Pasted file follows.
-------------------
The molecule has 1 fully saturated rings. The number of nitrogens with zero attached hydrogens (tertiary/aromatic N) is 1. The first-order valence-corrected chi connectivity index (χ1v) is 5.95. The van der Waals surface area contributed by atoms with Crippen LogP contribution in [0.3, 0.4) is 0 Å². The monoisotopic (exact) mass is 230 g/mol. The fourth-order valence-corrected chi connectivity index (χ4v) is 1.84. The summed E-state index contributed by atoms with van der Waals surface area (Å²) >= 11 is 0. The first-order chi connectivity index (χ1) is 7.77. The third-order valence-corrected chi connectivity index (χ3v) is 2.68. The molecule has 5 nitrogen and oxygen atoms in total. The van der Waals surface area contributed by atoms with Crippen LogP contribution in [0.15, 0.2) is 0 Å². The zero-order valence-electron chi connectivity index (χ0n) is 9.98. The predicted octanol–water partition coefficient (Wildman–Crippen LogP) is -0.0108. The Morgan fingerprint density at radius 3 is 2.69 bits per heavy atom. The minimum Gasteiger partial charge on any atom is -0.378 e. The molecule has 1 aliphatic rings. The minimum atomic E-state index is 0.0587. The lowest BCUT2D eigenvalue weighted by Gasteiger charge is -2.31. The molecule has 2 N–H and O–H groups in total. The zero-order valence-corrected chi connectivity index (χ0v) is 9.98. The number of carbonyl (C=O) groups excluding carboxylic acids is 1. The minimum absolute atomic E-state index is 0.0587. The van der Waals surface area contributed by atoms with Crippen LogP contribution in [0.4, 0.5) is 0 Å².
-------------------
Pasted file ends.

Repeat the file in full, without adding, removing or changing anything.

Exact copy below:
The molecule has 1 fully saturated rings. The number of nitrogens with zero attached hydrogens (tertiary/aromatic N) is 1. The first-order valence-corrected chi connectivity index (χ1v) is 5.95. The van der Waals surface area contributed by atoms with Crippen LogP contribution in [0.3, 0.4) is 0 Å². The monoisotopic (exact) mass is 230 g/mol. The fourth-order valence-corrected chi connectivity index (χ4v) is 1.84. The summed E-state index contributed by atoms with van der Waals surface area (Å²) >= 11 is 0. The first-order chi connectivity index (χ1) is 7.77. The third-order valence-corrected chi connectivity index (χ3v) is 2.68. The molecule has 5 nitrogen and oxygen atoms in total. The van der Waals surface area contributed by atoms with Crippen LogP contribution in [0.15, 0.2) is 0 Å². The zero-order valence-electron chi connectivity index (χ0n) is 9.98. The predicted octanol–water partition coefficient (Wildman–Crippen LogP) is -0.0108. The Morgan fingerprint density at radius 3 is 2.69 bits per heavy atom. The minimum Gasteiger partial charge on any atom is -0.378 e. The molecule has 1 aliphatic rings. The minimum atomic E-state index is 0.0587. The lowest BCUT2D eigenvalue weighted by Gasteiger charge is -2.31. The molecule has 2 N–H and O–H groups in total. The zero-order valence-corrected chi connectivity index (χ0v) is 9.98. The number of carbonyl (C=O) groups excluding carboxylic acids is 1. The minimum absolute atomic E-state index is 0.0587. The van der Waals surface area contributed by atoms with Crippen LogP contribution in [0.4, 0.5) is 0 Å².